GREENVILLE, S.C. — When Magdalana Domingo Ramirez Lopez moved to this South Carolina city nearly two years ago to work at the chicken processing plant, she felt at home.
On weekends, the neighborhood near House of Raeford's plant was filled with the sounds of salsa music and the scents of Guatemalan cooking. She would shop with her three small sons at nearby businesses that catered to the immigrants — some in the country legally, others not.
While the sights and sounds reminded Lopez of her native Guatemala, she said she was happy living in the United States — a place that offered a better life for her and her three young sons.
But those hopes were shattered Tuesday when federal agents swooped into the plant, arresting 330 suspected undocumented workers, six of them juveniles, effectively shutting down the factory and tearing apart the close-knit community.
Lopez was arrested and could be deported, as her husband was two years ago.
"My whole life has changed," she said as tears rolled down her cheeks. "I don't want to go back. My sons are better off here. The country is so poor. There's nothing there."
A day after the raid, families waited to hear from loved ones at detention centers. Meanwhile, businesses and streets were vacant because those not rounded up stayed home, afraid agents would return.
Just days before, poultry workers visibly filled the neighborhoods around the plant.
Before ICE raid
The community's transformation was slow but steady over the last 15 years as the newcomers replaced working-class whites and blacks. Neighborhood residents who knew about federal charges against plant supervisors accused of helping illegal immigrants forge documents didn't think the trouble would trickle down to them.
After all, they were only here to give the plant long hours of joint-aching work and local officials didn't seem to mind. That thought was likely shared by immigrants in communities nationwide including states throughout the South, Iowa and New York who have been caught in similar raids by the U.S. Immigration and Customs Enforcement.
Lopez, 29, believed she was safe. But she spent most of Tuesday being fingerprinted and questioned by federal agents and a day later was coming to grips with being sent back to Guatemala. Her sons — ages 4, 5 and 6 — were all born in the U.S.
"The whole time I was there with police, I cried. I kept thinking about my sons. That I wouldn't see them again," she said.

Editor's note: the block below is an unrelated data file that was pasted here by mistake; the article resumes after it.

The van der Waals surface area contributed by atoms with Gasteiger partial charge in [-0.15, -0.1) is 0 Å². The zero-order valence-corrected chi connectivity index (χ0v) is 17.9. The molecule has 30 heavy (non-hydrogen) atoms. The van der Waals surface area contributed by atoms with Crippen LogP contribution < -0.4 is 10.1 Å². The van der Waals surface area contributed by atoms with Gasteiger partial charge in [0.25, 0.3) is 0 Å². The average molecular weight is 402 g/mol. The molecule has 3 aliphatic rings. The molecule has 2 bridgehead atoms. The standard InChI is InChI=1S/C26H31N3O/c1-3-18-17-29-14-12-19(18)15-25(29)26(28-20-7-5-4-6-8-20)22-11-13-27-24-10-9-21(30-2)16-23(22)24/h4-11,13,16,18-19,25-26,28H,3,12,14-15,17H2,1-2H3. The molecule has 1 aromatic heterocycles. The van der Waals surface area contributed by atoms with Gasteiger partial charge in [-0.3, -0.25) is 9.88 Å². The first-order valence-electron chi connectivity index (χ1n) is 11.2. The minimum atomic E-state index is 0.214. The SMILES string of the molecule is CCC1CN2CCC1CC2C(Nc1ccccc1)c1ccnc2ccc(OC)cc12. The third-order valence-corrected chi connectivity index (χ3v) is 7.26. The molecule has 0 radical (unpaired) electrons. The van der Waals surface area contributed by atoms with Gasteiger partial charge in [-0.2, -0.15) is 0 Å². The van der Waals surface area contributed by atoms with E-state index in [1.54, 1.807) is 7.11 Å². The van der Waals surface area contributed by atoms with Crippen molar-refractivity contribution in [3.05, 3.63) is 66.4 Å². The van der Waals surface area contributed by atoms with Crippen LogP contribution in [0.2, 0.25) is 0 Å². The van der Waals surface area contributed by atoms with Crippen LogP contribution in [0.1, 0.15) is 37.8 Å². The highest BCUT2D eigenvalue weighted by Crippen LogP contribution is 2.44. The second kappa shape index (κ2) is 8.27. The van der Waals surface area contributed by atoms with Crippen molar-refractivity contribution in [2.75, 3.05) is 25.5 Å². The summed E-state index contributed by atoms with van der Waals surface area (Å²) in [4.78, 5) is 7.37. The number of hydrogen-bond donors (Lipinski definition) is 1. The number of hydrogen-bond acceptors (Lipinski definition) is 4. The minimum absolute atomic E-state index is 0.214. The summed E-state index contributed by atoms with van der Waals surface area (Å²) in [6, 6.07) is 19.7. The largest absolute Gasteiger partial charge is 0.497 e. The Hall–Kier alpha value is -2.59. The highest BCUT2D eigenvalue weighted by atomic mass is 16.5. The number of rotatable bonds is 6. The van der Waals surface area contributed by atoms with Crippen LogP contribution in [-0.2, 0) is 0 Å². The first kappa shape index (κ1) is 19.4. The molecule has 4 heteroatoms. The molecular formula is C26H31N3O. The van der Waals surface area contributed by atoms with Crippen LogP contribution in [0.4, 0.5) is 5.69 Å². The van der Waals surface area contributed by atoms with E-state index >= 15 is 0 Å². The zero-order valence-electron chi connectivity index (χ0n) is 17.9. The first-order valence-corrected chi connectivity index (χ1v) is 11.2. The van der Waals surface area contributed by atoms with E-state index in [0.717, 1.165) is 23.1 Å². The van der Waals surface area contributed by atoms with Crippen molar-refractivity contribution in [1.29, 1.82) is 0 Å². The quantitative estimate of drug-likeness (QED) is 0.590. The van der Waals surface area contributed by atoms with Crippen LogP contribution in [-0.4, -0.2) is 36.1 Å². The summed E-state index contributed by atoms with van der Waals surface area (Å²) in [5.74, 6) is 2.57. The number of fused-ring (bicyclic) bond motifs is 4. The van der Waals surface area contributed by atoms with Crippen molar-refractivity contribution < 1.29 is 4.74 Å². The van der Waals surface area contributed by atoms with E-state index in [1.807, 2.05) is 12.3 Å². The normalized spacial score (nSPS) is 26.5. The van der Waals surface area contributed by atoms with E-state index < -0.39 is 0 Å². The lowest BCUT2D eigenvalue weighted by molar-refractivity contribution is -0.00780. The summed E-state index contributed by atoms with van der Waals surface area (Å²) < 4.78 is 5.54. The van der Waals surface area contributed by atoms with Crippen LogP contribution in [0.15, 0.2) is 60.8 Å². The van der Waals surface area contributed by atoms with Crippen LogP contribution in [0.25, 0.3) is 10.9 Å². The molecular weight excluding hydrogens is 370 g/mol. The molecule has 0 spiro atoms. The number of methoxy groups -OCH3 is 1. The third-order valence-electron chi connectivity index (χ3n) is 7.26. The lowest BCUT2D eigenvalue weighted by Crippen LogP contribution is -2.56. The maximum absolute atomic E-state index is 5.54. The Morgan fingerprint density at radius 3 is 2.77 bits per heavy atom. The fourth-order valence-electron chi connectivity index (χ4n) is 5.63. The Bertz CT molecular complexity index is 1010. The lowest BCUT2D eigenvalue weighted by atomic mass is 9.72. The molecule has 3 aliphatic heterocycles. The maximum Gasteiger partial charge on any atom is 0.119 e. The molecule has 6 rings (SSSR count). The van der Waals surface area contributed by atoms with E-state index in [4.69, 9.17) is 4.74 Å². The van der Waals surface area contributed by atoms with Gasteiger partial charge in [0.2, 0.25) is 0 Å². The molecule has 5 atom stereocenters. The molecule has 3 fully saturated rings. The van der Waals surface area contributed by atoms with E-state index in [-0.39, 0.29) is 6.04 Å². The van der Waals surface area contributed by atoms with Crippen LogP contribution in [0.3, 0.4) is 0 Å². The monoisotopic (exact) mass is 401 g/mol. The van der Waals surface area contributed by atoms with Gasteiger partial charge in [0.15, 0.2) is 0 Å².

She left Central America because she didn't want her family to grow up in a place where she was so hungry at times that she had to eat grass and dirt.
"I came to the U.S. for work. I came in peace. My goal was to help my sons grow up in a better place. Now that's gone," she said.
Troubles at the plant
House of Raeford processes chickens and turkeys in eight plants in North Carolina, South Carolina, Georgia, Louisiana and Michigan. The Greenville plant and its nearly 900 workers have been under scrutiny for almost a year as authorities looked into allegations the company knowingly hired illegal immigrants. Eleven supervisors and the plant's human resources director have been arrested, mostly for falsifying immigration documents.
The company has issued a statement saying it never knowingly hired illegal immigrants and was cooperating.
Many workers say they had no idea about the legal troubles or that a raid was imminent.
"We never thought they would come in and start arresting everyone," said 35-year-old Jorge Mendoza, who missed the morning raid because he works second shift. "That would be like shutting down the plant. They wouldn't do that, we thought. The plant is too busy."
Mendoza said he plans to move his family because it's too dangerous to stay.
Greenville County deputies couldn't do much about illegal immigrants because no provision in South Carolina law makes it illegal to be in the U.S. without permission. Instead, deputies who thought they arrested or spoke to an illegal immigrant were told to contact federal immigration officials, said Master Deputy Michael Hildebrand.
Those arrested in the raid face various charges, including re-entry after deportation, counterfeit documents and false statements. All are in the U.S. Marshal's custody and have been processed for deportation.
Luis Garcia, an interpreter in the area, said removing so many people will devastate the community.
"They're breaking families. Everyone is worried," said Garcia, who visited Lopez to see how she was doing.
Lopez is under house arrest and has to wear an ankle monitor until her deportation hearing Nov. 14. She has no money to hire a lawyer.
Her 4-year-old son, Issias, is recovering from surgery she doubted he would get proper medical care in Guatemala, where she plans to take her children to rejoin their father.
When immigration officials asked her to sign a deportation order, she said she refused, replying: "First you kill me, then I'll sign it."
'Afraid to leave home'
Several miles down the road, Emilio Espinoza manages the Guatemala Restaurant in a strip mall with a grocery store, bakery and nightclub, all catering toward Hispanics.
His usually packed restaurant was empty at lunchtime Wednesday for the first time since he opened seven years ago. Half his employees didn't show up because they were scared immigration agents might be in the area.
"People are afraid to leave their homes," said the 35-year-old Espinoza.
David Wynn said he has watched the neighborhood change around his heating and air conditioning supply store across the street from the plant.
Everyone knew the plant hired illegal immigrants, said Wynn, who added no one wanted to do anything about it because they figured the workers were doing jobs no one else wanted. With the economy getting worse, that's probably no longer true and he worries what is going to happen to all the people caught up in the raid.
"We need to pray for them," Wynn said.
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